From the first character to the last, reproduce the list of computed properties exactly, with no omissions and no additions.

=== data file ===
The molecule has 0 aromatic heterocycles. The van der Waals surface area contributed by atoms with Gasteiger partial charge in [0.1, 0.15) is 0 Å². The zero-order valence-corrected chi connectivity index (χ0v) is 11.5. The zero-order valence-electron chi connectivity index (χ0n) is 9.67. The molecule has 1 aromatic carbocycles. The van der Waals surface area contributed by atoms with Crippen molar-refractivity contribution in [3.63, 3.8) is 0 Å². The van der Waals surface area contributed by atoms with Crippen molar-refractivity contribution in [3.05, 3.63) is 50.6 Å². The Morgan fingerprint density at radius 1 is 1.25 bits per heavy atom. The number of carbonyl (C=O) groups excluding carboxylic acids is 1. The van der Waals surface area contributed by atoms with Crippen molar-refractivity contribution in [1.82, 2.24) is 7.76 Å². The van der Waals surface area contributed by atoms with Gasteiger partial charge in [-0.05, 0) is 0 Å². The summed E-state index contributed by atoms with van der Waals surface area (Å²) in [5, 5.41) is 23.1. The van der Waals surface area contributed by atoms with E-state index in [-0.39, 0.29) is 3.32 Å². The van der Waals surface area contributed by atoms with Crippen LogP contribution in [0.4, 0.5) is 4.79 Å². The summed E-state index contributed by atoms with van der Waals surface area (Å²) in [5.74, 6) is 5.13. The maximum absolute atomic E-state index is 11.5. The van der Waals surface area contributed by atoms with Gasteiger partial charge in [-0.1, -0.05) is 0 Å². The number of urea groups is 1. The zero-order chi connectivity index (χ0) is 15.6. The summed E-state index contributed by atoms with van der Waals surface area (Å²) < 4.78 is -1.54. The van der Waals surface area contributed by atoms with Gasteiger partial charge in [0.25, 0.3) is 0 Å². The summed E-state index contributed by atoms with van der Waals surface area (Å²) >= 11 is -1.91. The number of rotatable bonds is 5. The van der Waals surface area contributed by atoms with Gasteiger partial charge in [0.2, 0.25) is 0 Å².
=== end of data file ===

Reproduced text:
The molecule has 0 aromatic heterocycles. The van der Waals surface area contributed by atoms with Gasteiger partial charge in [0.1, 0.15) is 0 Å². The zero-order valence-corrected chi connectivity index (χ0v) is 11.5. The zero-order valence-electron chi connectivity index (χ0n) is 9.67. The molecule has 1 aromatic carbocycles. The van der Waals surface area contributed by atoms with Crippen molar-refractivity contribution in [3.63, 3.8) is 0 Å². The van der Waals surface area contributed by atoms with Crippen molar-refractivity contribution in [3.05, 3.63) is 50.6 Å². The Morgan fingerprint density at radius 1 is 1.25 bits per heavy atom. The number of carbonyl (C=O) groups excluding carboxylic acids is 1. The van der Waals surface area contributed by atoms with Crippen molar-refractivity contribution in [1.82, 2.24) is 7.76 Å². The van der Waals surface area contributed by atoms with Gasteiger partial charge in [-0.05, 0) is 0 Å². The summed E-state index contributed by atoms with van der Waals surface area (Å²) in [5, 5.41) is 23.1. The van der Waals surface area contributed by atoms with E-state index in [-0.39, 0.29) is 3.32 Å². The van der Waals surface area contributed by atoms with Crippen LogP contribution in [0.4, 0.5) is 4.79 Å². The summed E-state index contributed by atoms with van der Waals surface area (Å²) in [5.74, 6) is 5.13. The maximum absolute atomic E-state index is 11.5. The van der Waals surface area contributed by atoms with Gasteiger partial charge in [-0.1, -0.05) is 0 Å². The number of urea groups is 1. The zero-order chi connectivity index (χ0) is 15.6. The summed E-state index contributed by atoms with van der Waals surface area (Å²) < 4.78 is -1.54. The van der Waals surface area contributed by atoms with Gasteiger partial charge in [0.25, 0.3) is 0 Å². The summed E-state index contributed by atoms with van der Waals surface area (Å²) >= 11 is -1.91. The number of rotatable bonds is 5. The van der Waals surface area contributed by atoms with Gasteiger partial charge in [0.2, 0.25) is 0 Å².